Rav Amiel contrasts doing teshuvah with performance of the other mitzvos. If one planned to do a mitzvah but was kept from fulfilling it by circumstances beyond his control, the action is still credited to him (Berachos 6:1). It is not so with teshuvah. As previously mentioned, one can contemplate dipping in a mikveh from morning until night, but until he actually does it, he will remain impure. There is no concept of credit without action in teshuvah.

Our teshuvah has to be sincere and it has to be tangible. The process of regret must be completed with our abandoning sin and embracing the enveloping waters of the Mikveh Hashem.

People will travel great distances and spend large sums of money to bathe in and drink “pure spring water.” Nothing compares to a drink directly from that spring — and, indeed, the term “spring water” is strictly regulated in the bottled-water industry (unlike its unregulated neighbors on the grocery store shelf, like glacier or mountain water). Throughout history, man has traveled far to drink and bathe in water that is fresh, clean, and pure.

All Who Are Thirsty

Our obsession with pure drinking water parallels a spiritual reality. We must yearn and strive to connect to the Source of Life — there is nothing that can equal it.

The days of Elul and the Aseres Yemei Teshuvah are the days when we are enjoined to “Seek Hashem while He is found; call Him while He is close” (Yeshayahu 55:6). We are sitting on the banks of the spring water connecting us with our Source; it’s up to us to take advantage of our proximity to submerge ourselves in the waters. These living waters also offer the gift of clarity — if we are willing to get rid of all distractions.

I remember being at the levayah of Rav Yaakov Weinberg ztz”l in Baltimore during the summer of 1999. I hear one of his messages, and it’s resonated in my life and my teachings ever since: The navi Yeshayahu instructs, “All who are thirsty, go to the water” (55:1). The Torah is compared to water, the most basic necessity for sustaining life. Yet while there are dozens of drinks we enjoy, no one drinks plain water without being thirsty. So, too, no one achieves growth in Torah or Yiddishkeit unless they thirst for it, unless they pine for it and work for it.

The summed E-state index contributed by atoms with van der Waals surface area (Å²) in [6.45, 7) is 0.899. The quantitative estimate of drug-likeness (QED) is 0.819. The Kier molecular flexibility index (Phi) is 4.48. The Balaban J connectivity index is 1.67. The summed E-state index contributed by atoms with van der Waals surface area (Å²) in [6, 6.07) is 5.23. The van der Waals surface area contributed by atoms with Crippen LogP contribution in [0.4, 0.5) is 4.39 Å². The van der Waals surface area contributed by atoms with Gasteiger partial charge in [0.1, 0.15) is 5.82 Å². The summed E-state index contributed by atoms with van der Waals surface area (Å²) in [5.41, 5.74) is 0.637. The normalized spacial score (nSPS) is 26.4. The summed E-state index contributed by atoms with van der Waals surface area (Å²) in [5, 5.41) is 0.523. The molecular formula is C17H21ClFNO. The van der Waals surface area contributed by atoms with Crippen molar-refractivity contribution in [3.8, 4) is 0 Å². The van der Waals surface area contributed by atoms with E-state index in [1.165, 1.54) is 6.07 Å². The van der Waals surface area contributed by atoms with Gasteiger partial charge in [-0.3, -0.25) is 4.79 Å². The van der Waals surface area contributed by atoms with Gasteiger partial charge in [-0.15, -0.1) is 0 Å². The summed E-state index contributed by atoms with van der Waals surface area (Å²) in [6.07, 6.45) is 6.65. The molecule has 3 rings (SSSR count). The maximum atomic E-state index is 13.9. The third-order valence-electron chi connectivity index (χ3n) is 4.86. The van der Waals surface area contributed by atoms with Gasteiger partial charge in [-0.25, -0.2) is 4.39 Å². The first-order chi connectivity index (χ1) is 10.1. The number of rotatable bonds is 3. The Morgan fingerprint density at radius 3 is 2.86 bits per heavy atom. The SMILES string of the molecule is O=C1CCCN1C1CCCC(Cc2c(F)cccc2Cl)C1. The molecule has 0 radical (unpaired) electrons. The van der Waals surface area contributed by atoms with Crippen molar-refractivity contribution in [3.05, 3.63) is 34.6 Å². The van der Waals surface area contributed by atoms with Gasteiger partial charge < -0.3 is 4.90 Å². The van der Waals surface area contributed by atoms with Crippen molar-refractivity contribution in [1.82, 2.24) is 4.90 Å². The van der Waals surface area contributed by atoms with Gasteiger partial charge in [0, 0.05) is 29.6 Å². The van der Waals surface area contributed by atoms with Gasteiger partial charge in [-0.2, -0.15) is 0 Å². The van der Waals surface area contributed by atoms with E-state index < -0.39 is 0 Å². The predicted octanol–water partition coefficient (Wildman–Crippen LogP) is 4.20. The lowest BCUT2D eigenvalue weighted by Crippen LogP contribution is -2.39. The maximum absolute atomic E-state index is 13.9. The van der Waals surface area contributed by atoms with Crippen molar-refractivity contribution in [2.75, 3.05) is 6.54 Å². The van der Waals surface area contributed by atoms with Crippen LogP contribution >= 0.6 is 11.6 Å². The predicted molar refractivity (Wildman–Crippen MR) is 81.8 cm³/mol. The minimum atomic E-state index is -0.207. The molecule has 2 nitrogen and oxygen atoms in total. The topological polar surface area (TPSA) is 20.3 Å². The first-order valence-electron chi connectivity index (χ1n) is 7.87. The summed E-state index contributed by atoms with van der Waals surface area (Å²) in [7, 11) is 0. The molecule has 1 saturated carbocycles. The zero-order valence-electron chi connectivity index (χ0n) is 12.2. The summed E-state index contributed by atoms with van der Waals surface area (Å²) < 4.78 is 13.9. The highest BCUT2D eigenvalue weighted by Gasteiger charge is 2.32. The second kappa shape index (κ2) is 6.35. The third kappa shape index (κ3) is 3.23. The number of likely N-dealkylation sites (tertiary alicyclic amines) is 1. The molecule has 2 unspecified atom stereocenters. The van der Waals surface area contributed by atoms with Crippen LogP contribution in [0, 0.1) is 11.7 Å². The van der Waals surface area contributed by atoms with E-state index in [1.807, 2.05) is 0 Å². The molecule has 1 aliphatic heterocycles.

“As a stag cries longingly for rivulets of water, so does my soul cry longingly to You. My soul thirsts for G-d, for the living G-d…” (Tehillim 42:2–3)

That thirst is what we need to daven for and strive for to succeed in our teshuvah. Rabbi Yehudah Leib Chasman (Ohr Yahel, Maarchos Hateshuvah) directs us to a Rabbeinu Yonah in Shaarei Teshuvah that describes the nature of the wicked person:

“During a wicked person’s life, all of his desires are for the needs of the body alone.” His desires therefore keep him from serving his Creator and he becomes disconnected from his Source. When his life ends and he is buried, his bond with the earth and the physicality that he so desired is only intensified.

But we must work to ensure that our desires lead us to a greater closeness to Hashem. The teshuvah process reignites our passion, encouraging us to delve into the sea of Living Waters. We ask Hashem to help us have clarity, to see our naked soul and realize that we must dress it in clothing suitable for the neshamah it houses.

Rav Kronglass closes his essay with the message that explains the transition we all traverse at the close of the Aseres Yemei Teshuvah.

It seems incongruous, he notes, to precede Yom Kippur with an elaborate seudah. But in actuality, the Erev Yom Kippur process is part of the day itself. We recite special tefillos, including Vidui, on Erev Yom Kippur, and are instructed to “demonstrate happiness that the time has come to be forgiven” (Rabbeinu Yonah, Shaarei Teshuvah 6).

“How fortunate is Israel” — we get this chance every year! We should strive for a full teshuvah that will accompany our every step in the year ahead. May Hashem purify all of us in His pristine mikveh, allowing us to emerge refreshed and ready to great Mashiach Tzidkeinu bimheirah!

Originally featured in Family First, Issue 561. Rebbetzin Aviva Feiner is the rebbetzin of Congregation Kneseth Israel (The White Shul), and menaheles of Machon Basya Rachel Seminary, both in Far Rockaway.